Managers in these industries sometimes have a very dim view about radio amateurs, and the exact words above could as well have been said by the CEO of my previous employer when he wanted the radio amateurs fired first when the company had to downsize due to a lost major contract.

    I was lucky to quickly find a new position as a consultant in a related field, and, I did not mention my amateur radio background in the interview...

    73/
    Karl-Arne
    SM0AOM
     
    N2NH likes this.
  7. W3MMM

    W3MMM Ham Member QRZ Page

    I think it goes like this:

    In a completely non-technical job, such as laying down asphalt, it is probably a waste of time to mention it.

    In a job that is partly technical but not radio related, it is probably OK in passing. So a job working at a PC, or in IT, or the like...it might show that you enjoy technology as a hobby.

    In a job that is pretty close to ham radio, say, the broadcast industry or mobile radio sales...you should probably hold off until after you get the job, as the hiring team has probably worked with hams in the past and may have a dim view based on some bad apples.

    In a ham radio field (such as working at ARRL HQ or DX Engineering) of course you have to mention it.


    I *think* the net is that generally, it is ok to mention it. In the example above where a hiring manager might have had some bad experiences with hams...well, maybe it’s ok to not get that job anyway. By mentioning being a ham up front, you get de-selected and avoid a (possibly) bad work experience. You wouldn’t want to get in there, have the boss find out you’re a ham, then turn on you and make life miserable.

    So, the net is:
    Sure, mention it to stand out, but don’t let it detract from the experience and other value you offer.
     
    K3XR likes this.
  8. K1TGX

    K1TGX Premium Subscriber QRZ Page

    Brings back memories of my college application days (a seriously long time ago). One of the interviewers asked what my hobbies were (I was applying to the engineering school). When I told him ham radio and photography he started to drill down with questions: did I do my own developing? what did I like to shoot? What kind of ham radio equipment did I have? did I build any of it myself? did I build my own antennas? He seemed very knowledgeable in both areas and asked a lot of questions which I guess showed what I really knew and didn't know about the subjects. In any case, although I didn't apply for early decision my acceptance came very early. To this day I am convinced that's what got me accepted - it certain;y wasn't my mediocre high school grades.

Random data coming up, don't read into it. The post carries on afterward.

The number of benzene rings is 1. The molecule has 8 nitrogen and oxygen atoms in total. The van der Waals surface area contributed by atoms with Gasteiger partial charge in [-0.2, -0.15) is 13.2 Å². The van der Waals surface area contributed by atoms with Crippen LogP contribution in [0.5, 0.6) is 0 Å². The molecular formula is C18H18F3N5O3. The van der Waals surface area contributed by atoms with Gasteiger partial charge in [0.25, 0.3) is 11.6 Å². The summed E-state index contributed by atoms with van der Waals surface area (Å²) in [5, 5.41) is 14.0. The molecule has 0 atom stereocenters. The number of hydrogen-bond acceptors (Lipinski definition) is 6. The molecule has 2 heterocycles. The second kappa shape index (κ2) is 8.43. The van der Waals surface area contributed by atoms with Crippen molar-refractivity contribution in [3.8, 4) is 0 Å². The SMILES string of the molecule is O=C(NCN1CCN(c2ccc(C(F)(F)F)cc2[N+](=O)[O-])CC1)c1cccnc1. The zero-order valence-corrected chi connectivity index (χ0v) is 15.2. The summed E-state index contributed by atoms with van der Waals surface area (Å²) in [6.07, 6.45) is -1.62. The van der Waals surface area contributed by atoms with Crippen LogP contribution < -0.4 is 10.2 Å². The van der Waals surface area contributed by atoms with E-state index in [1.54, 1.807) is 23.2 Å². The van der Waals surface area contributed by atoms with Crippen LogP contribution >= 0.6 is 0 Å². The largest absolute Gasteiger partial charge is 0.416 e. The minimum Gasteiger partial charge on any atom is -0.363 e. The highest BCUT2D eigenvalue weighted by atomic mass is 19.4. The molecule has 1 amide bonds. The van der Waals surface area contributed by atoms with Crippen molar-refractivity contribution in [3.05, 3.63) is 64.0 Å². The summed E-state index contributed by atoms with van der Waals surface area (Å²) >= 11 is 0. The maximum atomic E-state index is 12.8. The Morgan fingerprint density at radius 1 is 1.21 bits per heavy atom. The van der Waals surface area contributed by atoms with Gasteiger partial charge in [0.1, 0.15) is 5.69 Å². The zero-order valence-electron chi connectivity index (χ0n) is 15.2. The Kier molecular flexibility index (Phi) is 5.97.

NL7W and WU8Y like this.
  9. AD5MB

    AD5MB Ham Member QRZ Page

    I mentioned in a job interview at an electrical contractor that I was a pilot. Guy said "We don't do a lot of that around here"

    So, you can't find a use for a guy who can operate a complex piece of machinery in a 3 dimensional environment, navigate, communicate, interact with other traffic all going at least 125 mph, on a schedule and within a budget.

    I found an employer who understood that and worked there for 38 years. The electrical contractor was a carpet store next time I saw the building.

    The lesson of the story is: That job interview goes both ways.
     
    KD4MAX, N4AAB, KI6IPO and 10 others like this.
  10. NE1U

    NE1U Ham Member QRZ Page

    My interview in Motorola Communication Group (back in the day) was greatly improved when I mentioned I had a ham license to the hiring product managers (Micor and Mocom 70). This was the division that built 2-way radios and systems. Having an understanding of RF propagation AND the concept that building electrical circuits does require bench time in addition to analysis ... were priceless to getting a great job in product engineering.
     
    NL7W likes this.